Have read a couple of good books whilst the weather has been wet, if it rains overnight, which it as done several times, we have to wiat till the plants have dried off a bit before we pick so we get a free morning then work into the evening so tend not to go out.

The other helpers are great, a Canadian couple, late 20's librarian and sculptor who are having time out for their honeymoon and a bit of an adventure, are sure that they are so so different to people from the USA, but i don't see it myself, Adam a young lad from the UK, near Lyme Regis, full of jokes and amusement. Two individuals from Japan and one from Malaysia, they find the language and cultural differences quite different but more involved a time goes by. A good interesting mix of folk with plenty of interesting conversation and discussion as well as plenty of fun.

We'll sort Christmas in a couple of days once the last flowers have been dispatched, everyone has some thought on what they want to contribute so it should be good. We may even go as far as getting a Christmas tree, though its hardly worth it if the weather picks up and we spend all day outside in the warm.

Thursday, December 13, 2007

Through the jet lag

I've just spent a few minutes reading the first entries of this Blog from last year and i'm a bit stumped as to what to write. Hopefully i'll get into the swing of writing again before too long.

Have been in New Zealand for about a week now, it seems loads longer and obviously a lot more familiar the second time round and feels really great to be back. So far i'm following the same route and am back picking flowers until Christmas. John and Julie are such great hosts and everyone seems to fit in as part of their family. 2 canadians, 2 japanese and 2 english helpers here this season, along with several local paid helpers that come and go as necessary.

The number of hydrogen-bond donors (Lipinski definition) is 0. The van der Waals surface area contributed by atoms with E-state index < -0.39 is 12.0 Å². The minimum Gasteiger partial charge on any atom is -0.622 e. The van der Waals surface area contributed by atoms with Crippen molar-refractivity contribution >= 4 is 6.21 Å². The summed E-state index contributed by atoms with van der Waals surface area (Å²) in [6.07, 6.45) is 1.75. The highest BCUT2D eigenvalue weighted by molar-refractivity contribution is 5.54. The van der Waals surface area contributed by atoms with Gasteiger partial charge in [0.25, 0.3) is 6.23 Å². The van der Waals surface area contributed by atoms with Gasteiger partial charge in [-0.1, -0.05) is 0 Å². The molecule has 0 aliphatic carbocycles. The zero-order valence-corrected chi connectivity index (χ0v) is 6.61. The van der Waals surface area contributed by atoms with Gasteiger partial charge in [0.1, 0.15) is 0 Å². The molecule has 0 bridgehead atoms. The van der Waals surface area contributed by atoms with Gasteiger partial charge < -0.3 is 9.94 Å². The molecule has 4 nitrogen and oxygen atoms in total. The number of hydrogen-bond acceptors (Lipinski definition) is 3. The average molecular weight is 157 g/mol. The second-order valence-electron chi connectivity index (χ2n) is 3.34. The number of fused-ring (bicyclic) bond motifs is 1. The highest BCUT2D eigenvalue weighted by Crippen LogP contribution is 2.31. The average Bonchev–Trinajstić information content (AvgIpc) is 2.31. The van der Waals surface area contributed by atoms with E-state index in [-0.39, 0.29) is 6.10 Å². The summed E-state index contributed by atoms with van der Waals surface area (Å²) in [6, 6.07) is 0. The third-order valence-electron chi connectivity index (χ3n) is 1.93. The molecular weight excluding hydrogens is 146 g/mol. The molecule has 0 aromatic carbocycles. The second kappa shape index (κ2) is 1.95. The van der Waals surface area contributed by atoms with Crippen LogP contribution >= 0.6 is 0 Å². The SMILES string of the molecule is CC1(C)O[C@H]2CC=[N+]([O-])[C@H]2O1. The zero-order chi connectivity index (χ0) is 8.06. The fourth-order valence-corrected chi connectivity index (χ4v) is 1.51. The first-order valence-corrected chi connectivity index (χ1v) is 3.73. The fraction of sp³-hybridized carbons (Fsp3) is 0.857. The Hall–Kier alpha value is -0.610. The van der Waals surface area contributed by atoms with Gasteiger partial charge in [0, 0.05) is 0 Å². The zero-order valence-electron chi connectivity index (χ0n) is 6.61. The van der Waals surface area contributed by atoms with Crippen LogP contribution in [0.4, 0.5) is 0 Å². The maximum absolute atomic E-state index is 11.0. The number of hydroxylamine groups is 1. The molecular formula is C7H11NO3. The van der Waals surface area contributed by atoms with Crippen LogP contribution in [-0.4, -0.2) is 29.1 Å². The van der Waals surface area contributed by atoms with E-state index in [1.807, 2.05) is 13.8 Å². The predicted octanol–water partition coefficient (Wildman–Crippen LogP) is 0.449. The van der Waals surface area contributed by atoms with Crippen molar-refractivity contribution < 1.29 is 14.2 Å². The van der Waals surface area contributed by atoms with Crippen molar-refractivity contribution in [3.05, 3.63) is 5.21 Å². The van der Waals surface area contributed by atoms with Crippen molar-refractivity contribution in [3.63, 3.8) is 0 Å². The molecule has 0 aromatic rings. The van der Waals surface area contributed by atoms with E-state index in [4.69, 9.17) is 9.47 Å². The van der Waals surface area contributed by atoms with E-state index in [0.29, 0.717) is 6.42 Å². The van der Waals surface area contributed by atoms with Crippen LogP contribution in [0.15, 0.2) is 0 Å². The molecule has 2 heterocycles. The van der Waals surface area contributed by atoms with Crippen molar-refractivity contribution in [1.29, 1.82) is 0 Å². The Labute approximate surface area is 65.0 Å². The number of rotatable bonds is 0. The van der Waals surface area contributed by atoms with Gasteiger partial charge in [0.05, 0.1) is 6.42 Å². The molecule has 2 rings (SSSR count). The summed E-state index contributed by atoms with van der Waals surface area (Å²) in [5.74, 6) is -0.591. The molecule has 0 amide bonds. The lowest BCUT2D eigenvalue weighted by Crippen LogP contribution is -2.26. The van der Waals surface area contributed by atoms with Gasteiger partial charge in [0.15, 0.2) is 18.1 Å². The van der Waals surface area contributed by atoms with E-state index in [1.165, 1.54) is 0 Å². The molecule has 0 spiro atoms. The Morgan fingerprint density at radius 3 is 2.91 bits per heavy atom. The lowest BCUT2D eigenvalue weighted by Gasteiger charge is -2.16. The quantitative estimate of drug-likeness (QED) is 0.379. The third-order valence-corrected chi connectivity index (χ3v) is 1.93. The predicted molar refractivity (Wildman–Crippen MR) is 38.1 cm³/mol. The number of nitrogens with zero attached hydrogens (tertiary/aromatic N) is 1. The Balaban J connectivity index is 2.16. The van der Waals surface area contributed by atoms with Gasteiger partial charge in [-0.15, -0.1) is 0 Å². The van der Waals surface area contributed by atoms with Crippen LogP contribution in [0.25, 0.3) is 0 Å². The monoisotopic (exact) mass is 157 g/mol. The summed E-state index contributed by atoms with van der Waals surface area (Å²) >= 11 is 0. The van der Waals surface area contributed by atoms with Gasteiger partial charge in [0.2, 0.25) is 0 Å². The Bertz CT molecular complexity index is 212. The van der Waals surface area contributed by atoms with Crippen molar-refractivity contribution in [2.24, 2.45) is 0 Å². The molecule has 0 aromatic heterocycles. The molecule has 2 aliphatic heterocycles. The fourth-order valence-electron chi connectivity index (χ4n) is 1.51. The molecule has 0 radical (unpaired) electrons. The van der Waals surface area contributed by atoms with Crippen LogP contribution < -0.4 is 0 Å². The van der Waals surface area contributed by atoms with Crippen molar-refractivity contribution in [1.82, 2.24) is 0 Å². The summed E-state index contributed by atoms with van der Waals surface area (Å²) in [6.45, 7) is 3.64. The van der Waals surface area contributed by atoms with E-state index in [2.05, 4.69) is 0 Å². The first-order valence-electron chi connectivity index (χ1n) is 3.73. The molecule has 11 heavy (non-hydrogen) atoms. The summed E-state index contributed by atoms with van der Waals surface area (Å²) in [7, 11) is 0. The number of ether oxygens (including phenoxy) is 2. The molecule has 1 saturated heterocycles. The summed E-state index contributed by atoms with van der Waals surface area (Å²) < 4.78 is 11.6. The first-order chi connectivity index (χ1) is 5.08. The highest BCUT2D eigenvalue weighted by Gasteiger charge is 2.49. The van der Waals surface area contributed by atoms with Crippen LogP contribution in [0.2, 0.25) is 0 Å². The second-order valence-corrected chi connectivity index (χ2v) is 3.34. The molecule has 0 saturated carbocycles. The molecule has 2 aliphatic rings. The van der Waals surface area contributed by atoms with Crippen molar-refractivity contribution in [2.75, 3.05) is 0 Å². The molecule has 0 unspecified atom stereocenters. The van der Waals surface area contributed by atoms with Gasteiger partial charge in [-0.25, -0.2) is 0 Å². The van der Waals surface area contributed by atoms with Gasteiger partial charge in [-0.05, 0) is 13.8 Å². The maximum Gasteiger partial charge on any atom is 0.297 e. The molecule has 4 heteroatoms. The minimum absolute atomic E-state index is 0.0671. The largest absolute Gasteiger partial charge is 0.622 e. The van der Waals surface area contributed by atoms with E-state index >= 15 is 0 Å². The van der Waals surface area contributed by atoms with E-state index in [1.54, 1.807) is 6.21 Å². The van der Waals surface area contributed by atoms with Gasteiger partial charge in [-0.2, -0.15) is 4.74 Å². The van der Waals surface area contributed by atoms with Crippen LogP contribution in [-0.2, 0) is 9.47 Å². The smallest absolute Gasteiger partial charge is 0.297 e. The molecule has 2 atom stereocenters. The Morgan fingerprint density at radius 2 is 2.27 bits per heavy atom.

I'm through the strange experience of jetlag where everything seems fine until you reach the end then it becomes hugely aparent that the last few days have been spent in a vague confusion. Thankfully all over now and my brain has returned to its usual useful state.

The weather is much much better than last year, much warmer and sunnier than previously although we have just been through a day of Devon drizzle and wet. It allowed us all a day off from picking and a bit of a break. Visited the South Island Art Gallery in Christchurch, only to discover that a high proportion of the exhibits are european and the instillation art is similarly obscure to those back home, still, it was a good afternoon out and saved getting soaked. The museum was much more interesting without jetlag (last visit) with historical displays of maori arrival through european discovery up to near persent day. A huge collection of Antarctic items reclaimed from early explorations and plenty of other random stuff.

Off to pick flowers again now. Catch you all soon.